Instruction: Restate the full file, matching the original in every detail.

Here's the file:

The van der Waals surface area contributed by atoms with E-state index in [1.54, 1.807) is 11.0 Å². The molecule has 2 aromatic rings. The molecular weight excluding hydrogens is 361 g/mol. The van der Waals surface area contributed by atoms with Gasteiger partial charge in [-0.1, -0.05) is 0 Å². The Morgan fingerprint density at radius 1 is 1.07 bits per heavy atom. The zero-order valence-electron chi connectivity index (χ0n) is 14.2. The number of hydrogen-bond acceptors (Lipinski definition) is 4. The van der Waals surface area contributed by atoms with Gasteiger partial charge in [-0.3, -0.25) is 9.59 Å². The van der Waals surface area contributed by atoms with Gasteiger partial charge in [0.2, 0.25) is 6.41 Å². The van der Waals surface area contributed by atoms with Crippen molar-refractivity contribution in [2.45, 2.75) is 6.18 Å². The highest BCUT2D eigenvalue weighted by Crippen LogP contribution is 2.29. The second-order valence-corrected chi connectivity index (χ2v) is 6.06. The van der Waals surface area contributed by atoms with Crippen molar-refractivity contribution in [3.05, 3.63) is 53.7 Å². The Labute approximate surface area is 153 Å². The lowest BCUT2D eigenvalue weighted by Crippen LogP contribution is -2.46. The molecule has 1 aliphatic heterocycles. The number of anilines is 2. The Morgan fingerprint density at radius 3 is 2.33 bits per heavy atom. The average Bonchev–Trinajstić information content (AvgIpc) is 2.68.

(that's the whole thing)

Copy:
The van der Waals surface area contributed by atoms with E-state index in [1.54, 1.807) is 11.0 Å². The molecule has 2 aromatic rings. The molecular weight excluding hydrogens is 361 g/mol. The van der Waals surface area contributed by atoms with Gasteiger partial charge in [-0.1, -0.05) is 0 Å². The Morgan fingerprint density at radius 1 is 1.07 bits per heavy atom. The zero-order valence-electron chi connectivity index (χ0n) is 14.2. The number of hydrogen-bond acceptors (Lipinski definition) is 4. The van der Waals surface area contributed by atoms with Gasteiger partial charge in [-0.3, -0.25) is 9.59 Å². The van der Waals surface area contributed by atoms with Gasteiger partial charge in [0.2, 0.25) is 6.41 Å². The van der Waals surface area contributed by atoms with Crippen molar-refractivity contribution in [2.45, 2.75) is 6.18 Å². The highest BCUT2D eigenvalue weighted by Crippen LogP contribution is 2.29. The second-order valence-corrected chi connectivity index (χ2v) is 6.06. The van der Waals surface area contributed by atoms with Crippen molar-refractivity contribution in [3.05, 3.63) is 53.7 Å². The Labute approximate surface area is 153 Å². The lowest BCUT2D eigenvalue weighted by Crippen LogP contribution is -2.46. The molecule has 1 aliphatic heterocycles. The number of anilines is 2. The Morgan fingerprint density at radius 3 is 2.33 bits per heavy atom. The average Bonchev–Trinajstić information content (AvgIpc) is 2.68.